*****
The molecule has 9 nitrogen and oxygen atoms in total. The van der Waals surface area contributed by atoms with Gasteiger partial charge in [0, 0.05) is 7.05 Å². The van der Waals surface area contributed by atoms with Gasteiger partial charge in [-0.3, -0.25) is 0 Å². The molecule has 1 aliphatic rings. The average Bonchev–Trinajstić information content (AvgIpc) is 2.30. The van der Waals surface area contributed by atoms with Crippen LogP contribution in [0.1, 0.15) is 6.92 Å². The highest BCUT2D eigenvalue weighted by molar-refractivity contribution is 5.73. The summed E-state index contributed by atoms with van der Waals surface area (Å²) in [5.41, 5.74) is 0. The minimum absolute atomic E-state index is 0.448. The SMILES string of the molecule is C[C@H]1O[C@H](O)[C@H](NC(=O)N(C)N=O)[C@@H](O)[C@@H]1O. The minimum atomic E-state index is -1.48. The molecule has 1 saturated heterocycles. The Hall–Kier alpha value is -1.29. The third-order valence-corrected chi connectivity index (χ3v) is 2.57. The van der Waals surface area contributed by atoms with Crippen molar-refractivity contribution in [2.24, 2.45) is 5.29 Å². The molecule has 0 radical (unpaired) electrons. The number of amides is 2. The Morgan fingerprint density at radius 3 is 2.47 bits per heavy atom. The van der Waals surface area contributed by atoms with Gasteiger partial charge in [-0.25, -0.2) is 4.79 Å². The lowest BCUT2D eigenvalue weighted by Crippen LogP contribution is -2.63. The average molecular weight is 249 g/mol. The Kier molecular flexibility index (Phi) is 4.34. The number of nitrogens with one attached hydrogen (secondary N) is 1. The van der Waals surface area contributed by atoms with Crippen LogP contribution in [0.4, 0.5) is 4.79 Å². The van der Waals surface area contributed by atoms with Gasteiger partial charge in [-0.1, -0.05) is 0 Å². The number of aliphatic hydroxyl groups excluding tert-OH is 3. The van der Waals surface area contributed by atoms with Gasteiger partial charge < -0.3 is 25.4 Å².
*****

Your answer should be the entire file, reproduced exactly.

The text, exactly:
The molecule has 9 nitrogen and oxygen atoms in total. The van der Waals surface area contributed by atoms with Gasteiger partial charge in [0, 0.05) is 7.05 Å². The van der Waals surface area contributed by atoms with Gasteiger partial charge in [-0.3, -0.25) is 0 Å². The molecule has 1 aliphatic rings. The average Bonchev–Trinajstić information content (AvgIpc) is 2.30. The van der Waals surface area contributed by atoms with Crippen LogP contribution in [0.1, 0.15) is 6.92 Å². The highest BCUT2D eigenvalue weighted by molar-refractivity contribution is 5.73. The summed E-state index contributed by atoms with van der Waals surface area (Å²) in [5.41, 5.74) is 0. The minimum absolute atomic E-state index is 0.448. The SMILES string of the molecule is C[C@H]1O[C@H](O)[C@H](NC(=O)N(C)N=O)[C@@H](O)[C@@H]1O. The minimum atomic E-state index is -1.48. The molecule has 1 saturated heterocycles. The Hall–Kier alpha value is -1.29. The third-order valence-corrected chi connectivity index (χ3v) is 2.57. The van der Waals surface area contributed by atoms with Crippen molar-refractivity contribution in [2.24, 2.45) is 5.29 Å². The molecule has 0 radical (unpaired) electrons. The number of amides is 2. The Morgan fingerprint density at radius 3 is 2.47 bits per heavy atom. The van der Waals surface area contributed by atoms with Gasteiger partial charge in [-0.25, -0.2) is 4.79 Å². The lowest BCUT2D eigenvalue weighted by Crippen LogP contribution is -2.63. The average molecular weight is 249 g/mol. The Kier molecular flexibility index (Phi) is 4.34. The number of nitrogens with one attached hydrogen (secondary N) is 1. The van der Waals surface area contributed by atoms with Crippen LogP contribution in [0.4, 0.5) is 4.79 Å². The van der Waals surface area contributed by atoms with Gasteiger partial charge in [-0.1, -0.05) is 0 Å². The number of aliphatic hydroxyl groups excluding tert-OH is 3. The van der Waals surface area contributed by atoms with Gasteiger partial charge < -0.3 is 25.4 Å².